The Key to Successful Business Recovery
Updated: Dec 10, 2020
MOXFIVE’s “Break Glass” Strategy to Recovering from a Ransomware Attack
Ransomware events can be the worst experience for any person or business. It is an unfortunate reality that we live in a situation where businesses must deal with them. Thankfully, businesses are not in this alone and are able to work through ransomware events with the help of cyber insurance carriers, breach coaches, forensic providers, ransom negotiators, and MOXFIVE Technical Advisors / IT Specialists. While business recovery is just one of the many aspects that MOXFIVE supports as Technical Advisors, it is a critical need that many businesses have in today’s threat landscape.
MOXFIVE’s mission is to minimize the impact of cyber-attacks. The goal for this blog post is to help guide businesses through their recovery efforts, whether alone or with MOXFIVE’s support. Our hope is that businesses can win the fight by themselves, but every business should know that they never have to lose the fight alone.
An Effective Business Recovery Strategy
For MOXFIVE, Business Recovery is a mixture of exceptional Incident Management, which bridges the gap between technical teams and business leaders, with Data Recovery efforts to help IT teams restore operations as quickly as possible. The result of these combined efforts is a faster recovery time with reduced business interruption costs.
What follows is MOXFIVE’s approach to Business Recovery, designed to get businesses back up and running as quickly and safely as possible, while facilitating a successful investigation into the root cause of the incident.
The planning stage of business recovery efforts is one of the most important steps in the process. It is easy for businesses to want to dive headfirst into recovery tasks without first checking the depth of the water. Businesses must take the time to analyze the situation, understanding that they will not have complete information, and develop a response strategy that balances recovery speed with the situation on the ground, looking specifically into the following:
What is the current state of the backups?
Do backups exist for critical systems and data?
Were backups negatively impacted (e.g. encrypted, deleted, etc.) during the incident?
What malware is in the environment? If systems are restored, are they at risk of getting reinfected?
What technical resources do we have available to assist with the recovery efforts (Internal IT, existing support agreements, etc.)?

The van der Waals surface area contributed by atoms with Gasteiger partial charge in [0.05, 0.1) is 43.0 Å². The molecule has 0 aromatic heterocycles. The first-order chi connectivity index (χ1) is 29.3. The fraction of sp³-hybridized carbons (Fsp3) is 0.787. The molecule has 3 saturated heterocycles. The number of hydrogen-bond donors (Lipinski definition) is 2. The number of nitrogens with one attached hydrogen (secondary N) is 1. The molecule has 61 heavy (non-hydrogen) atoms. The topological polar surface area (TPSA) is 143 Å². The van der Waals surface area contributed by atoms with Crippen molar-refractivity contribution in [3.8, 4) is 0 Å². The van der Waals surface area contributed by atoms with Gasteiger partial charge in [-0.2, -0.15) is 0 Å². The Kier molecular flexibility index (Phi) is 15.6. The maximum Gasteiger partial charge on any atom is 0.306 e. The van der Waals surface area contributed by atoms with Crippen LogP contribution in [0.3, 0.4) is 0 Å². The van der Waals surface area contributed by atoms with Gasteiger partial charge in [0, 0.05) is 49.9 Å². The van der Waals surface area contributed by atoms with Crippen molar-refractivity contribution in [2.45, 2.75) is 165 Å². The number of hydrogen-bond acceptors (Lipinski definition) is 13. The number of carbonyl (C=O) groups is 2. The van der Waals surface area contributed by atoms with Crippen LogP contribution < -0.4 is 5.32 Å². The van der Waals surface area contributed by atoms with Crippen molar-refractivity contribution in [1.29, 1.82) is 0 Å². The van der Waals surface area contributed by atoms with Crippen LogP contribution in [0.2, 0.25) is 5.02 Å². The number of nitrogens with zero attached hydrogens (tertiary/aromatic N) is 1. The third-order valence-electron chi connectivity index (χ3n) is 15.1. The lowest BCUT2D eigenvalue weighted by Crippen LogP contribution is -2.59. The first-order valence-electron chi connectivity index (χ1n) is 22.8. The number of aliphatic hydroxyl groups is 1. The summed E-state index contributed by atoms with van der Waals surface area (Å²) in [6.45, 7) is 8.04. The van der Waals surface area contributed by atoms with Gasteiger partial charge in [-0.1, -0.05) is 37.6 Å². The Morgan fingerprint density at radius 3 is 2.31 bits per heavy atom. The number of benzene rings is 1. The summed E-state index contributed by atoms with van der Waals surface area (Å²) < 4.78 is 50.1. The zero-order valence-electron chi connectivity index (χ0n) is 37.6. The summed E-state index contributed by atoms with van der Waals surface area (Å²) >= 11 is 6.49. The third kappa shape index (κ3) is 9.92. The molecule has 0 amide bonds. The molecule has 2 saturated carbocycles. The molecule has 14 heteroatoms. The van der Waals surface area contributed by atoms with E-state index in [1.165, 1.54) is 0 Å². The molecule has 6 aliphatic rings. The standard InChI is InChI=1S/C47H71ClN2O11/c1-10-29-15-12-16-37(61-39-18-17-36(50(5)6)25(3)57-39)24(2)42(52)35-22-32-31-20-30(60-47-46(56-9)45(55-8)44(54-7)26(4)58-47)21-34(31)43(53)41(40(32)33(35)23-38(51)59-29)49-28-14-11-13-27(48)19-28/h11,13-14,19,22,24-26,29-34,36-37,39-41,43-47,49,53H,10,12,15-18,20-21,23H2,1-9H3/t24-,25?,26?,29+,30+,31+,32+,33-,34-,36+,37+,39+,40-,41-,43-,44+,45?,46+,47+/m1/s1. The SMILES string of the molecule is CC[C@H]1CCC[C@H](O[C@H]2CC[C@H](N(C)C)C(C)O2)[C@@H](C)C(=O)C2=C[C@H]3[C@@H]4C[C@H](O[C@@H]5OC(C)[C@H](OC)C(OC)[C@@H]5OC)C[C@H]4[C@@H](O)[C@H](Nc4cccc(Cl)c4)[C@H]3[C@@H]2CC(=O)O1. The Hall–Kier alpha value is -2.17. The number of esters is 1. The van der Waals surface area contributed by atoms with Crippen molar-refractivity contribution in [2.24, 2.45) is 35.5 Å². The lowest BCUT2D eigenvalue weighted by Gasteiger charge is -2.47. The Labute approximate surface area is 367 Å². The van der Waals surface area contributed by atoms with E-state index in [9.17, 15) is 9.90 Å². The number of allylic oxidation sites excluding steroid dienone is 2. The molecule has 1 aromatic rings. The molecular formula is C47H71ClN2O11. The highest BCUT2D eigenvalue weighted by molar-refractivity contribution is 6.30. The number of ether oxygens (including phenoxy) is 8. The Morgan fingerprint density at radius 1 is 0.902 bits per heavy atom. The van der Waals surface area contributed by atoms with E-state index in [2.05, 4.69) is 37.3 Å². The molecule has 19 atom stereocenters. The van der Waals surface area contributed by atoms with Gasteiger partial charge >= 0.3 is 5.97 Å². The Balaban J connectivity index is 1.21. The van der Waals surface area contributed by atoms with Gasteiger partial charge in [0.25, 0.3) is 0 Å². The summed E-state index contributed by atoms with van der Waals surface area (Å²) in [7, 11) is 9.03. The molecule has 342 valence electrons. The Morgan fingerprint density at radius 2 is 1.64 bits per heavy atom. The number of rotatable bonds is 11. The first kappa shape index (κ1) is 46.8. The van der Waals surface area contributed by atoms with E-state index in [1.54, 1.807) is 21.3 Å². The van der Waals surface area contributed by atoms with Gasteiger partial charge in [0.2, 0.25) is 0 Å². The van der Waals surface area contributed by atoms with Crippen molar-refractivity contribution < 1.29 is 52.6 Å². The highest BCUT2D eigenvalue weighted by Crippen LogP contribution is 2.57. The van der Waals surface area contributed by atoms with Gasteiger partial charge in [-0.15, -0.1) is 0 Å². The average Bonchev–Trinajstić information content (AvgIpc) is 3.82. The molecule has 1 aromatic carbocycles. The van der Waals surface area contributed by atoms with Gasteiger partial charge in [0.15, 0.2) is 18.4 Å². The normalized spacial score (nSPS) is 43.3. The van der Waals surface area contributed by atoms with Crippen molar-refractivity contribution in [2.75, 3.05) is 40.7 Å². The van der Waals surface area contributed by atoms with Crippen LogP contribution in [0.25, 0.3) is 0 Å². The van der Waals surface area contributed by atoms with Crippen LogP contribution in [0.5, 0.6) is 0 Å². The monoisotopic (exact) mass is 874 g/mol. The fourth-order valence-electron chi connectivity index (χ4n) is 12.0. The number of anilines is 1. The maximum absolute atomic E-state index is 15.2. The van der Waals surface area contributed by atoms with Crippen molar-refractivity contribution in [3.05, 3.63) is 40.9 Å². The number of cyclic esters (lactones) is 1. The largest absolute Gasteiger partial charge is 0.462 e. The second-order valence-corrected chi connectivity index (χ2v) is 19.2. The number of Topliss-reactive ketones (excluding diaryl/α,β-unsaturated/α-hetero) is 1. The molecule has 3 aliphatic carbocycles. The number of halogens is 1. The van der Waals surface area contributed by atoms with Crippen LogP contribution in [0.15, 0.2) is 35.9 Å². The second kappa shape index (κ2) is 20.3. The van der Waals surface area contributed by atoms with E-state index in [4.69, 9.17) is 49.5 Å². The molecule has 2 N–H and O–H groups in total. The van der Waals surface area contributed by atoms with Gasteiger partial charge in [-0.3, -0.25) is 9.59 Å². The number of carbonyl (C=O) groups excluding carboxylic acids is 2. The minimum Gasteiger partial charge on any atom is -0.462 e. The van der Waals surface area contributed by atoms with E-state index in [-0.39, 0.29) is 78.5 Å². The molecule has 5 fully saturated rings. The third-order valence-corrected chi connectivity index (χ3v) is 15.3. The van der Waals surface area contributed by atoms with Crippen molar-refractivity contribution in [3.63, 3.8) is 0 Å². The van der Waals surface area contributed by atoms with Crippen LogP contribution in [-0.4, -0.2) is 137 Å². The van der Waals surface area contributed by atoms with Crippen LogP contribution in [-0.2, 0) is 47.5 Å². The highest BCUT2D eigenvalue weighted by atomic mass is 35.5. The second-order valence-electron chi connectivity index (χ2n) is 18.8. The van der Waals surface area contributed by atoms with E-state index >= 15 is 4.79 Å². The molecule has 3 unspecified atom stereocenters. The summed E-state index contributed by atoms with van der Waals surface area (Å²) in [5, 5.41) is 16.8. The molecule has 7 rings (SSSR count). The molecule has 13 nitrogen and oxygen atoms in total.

Have we engaged the appropriate outside expertise (e.g. Privacy counsel (breach coaches), forensics, technical advisors / IT specialists (MOXFIVE), ransom negotiators, etc.)?
Once these questions have been addressed, businesses can then define what success means to them beyond “getting everything working again”. Specifically, MOXFIVE likes to define the following:
Define short-term success: Restore business critical applications to restore operations to the majority of the environment
Define long-term success: Have a stable environment (not necessarily the same exact environment) and strengthen the security and resiliency of the environment to prevent or mitigate future incidents.
At this stage, businesses should begin exploring the viability of backups for both systems and data. The objective is to determine whether backups are available for all critical systems / data. Ideally, businesses can avoid having to pay a ransom if they have viable backups and are able to restore their data. Important considerations for assessing the viability of backups include:
Were backups created prior to the incident?
What format are the backups in?
How quickly can backups be restored?
How often were the backups being taken?
What is the date of the latest viable backup?
Were backups impacted during the incident (deleted, encrypted, etc.)?
What systems / data have available backups? Do the available backups cover all business-critical systems?
What system / data do not have available backups? Are these only for non-essential systems?
As this is happening, the organization should begin putting a prioritized server recovery list together so that restoration can start on the most critical systems first and waterfall down to servers that are more of a “nice to have” than a necessity. The prioritization should focus on the following:
Systems that are necessary for the proper functioning of other systems or critical to the restoration of other services (e.g. Active Directory, backup servers, etc.)
Business Critical Services / Applications
Systems, applications, and data that cannot be rebuilt or replaced (File servers [data], email servers [mailboxes], internal applications, etc.)
Essential Services / Applications
Required systems but could be rebuilt if required (e.g. nice to have historical data but not essential)
Non-Essential Services / Applications
Systems that can easily be rebuilt or are no longer needed (e.g. legacy systems, development systems, etc.)
Not every recovery effort will require a full-blown containment strategy based on the details of the case. At a minimum, every containment plan should include the use of advanced endpoint technology that is proven to deal with the latest ransomware variants and associated malware that occur in some ransomware incidents (e.g. Emotet, Trickbot, Dridex, etc.). This should be deployed to as many systems as possible, understanding that it will be difficult, if not impossible, to get 100% coverage. Having a reliable asset management solution in place is extremely helpful during the contain phase and ensures that all systems that the business is aware of are covered in the roll-out of any containment methodology.